San Diego Judge Blocks California's High-Capacity Ammunition Ban
April 1, 2019 1:28 p.m.
Speaker 1: 00:00 Citing the use of guns for protection in three home break ins. A federal judge in San Diego has thrown out the state's high capacity ammunition ban. The law which has been blocked from going into effect since 2017 would ban possession of magazines holding more than 10 bullets. California voters approved the ban in an effort to prevent mass shootings in which dozens of rounds of bullets are fired without the need to reload in his ruling. Judge Roger Beneatha's called mass shootings, quote, exceedingly rare. Joining me is Bianca Bruno of courthouse new service. Bianca, welcome. Thank you. In his ruling, judge buddied has talks about three women who tried to defend themselves against home invasions, but apparently a couple of them ran out of bullets. So judgment. He has released an order on Friday afternoon and favor of Virginia Dunkin and the California rifle and pistol association. Basically finding that prop 63 passed by voters was unconstitutional and the judge has cited throughout his ruling Friday and in court hearings last year.
Speaker 1: 01:08 The need, especially in his view for women to be able to protect themselves in the home by having access to firearms. The three women case studies, he cited Friday, we're actually not in California though I believe they were in Florida and Georgia and last year he even suggested that if someone were trying to defend themselves, if they ran out of bullets by not having access to a high capacity magazine, they essentially end up raped and dead. So Benita states very clearly in his ruling several times his belief that the police probably can't protect citizens in their homes. Is that right? Sure. So he said that basically a core of the second amendment is the right to be able to defend yourself in the home. So you know, he noted police can't protect everyone, they can't provide you with bodyguards. He cited the thousands of robberies and home invasions and other crimes that happen in homes in California.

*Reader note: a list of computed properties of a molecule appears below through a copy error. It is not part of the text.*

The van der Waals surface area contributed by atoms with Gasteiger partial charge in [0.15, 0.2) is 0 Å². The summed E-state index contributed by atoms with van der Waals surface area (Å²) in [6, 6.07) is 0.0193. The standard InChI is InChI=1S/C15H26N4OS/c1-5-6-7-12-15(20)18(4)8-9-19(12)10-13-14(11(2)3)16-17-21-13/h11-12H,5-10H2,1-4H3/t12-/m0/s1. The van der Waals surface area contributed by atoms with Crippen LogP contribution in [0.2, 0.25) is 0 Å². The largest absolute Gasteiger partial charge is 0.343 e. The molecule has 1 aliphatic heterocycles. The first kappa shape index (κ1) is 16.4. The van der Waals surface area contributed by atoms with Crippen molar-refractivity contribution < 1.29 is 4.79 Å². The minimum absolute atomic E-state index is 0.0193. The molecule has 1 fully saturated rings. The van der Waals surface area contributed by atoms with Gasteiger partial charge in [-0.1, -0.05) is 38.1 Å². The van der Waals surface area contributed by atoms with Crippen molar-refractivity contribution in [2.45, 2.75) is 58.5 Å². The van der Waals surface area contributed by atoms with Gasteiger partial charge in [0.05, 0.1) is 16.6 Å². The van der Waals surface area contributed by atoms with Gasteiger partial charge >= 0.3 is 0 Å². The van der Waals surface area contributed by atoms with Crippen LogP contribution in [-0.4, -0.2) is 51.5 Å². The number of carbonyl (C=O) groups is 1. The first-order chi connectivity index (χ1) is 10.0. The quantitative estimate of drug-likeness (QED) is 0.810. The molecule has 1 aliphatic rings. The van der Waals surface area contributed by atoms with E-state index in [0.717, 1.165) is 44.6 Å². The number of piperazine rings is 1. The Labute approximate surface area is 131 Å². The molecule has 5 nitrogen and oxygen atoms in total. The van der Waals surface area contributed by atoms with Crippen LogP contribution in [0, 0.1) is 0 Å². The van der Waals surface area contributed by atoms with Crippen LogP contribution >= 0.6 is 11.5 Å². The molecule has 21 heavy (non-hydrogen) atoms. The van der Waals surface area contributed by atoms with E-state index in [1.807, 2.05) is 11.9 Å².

Speaker 1: 02:07 And in 2017 is basically a reason that the government cannot limit your access to be able to protect yourself and protect your home. Explain how the judge links the Second Amendment right to bear arms with the need for high capacity ammunition. He said that, well the attorney general, and actually it was governor Gavin Newsom introduced prop 63 when he was lieutenant governor, that their goal of preventing mass shootings, while laudable is not a reason that the government can essentially what he says is disarm people basically in the spirit of protecting citizens. That taking away high capacity magazines as a solution to prevent mass shootings is not the appropriate answer for that. And basically he says the second amendment really doesn't apply if you have a without ammunition. Sure. So at one point and the order, he suggested that, you know, who's to say what is a safe capacity magazines.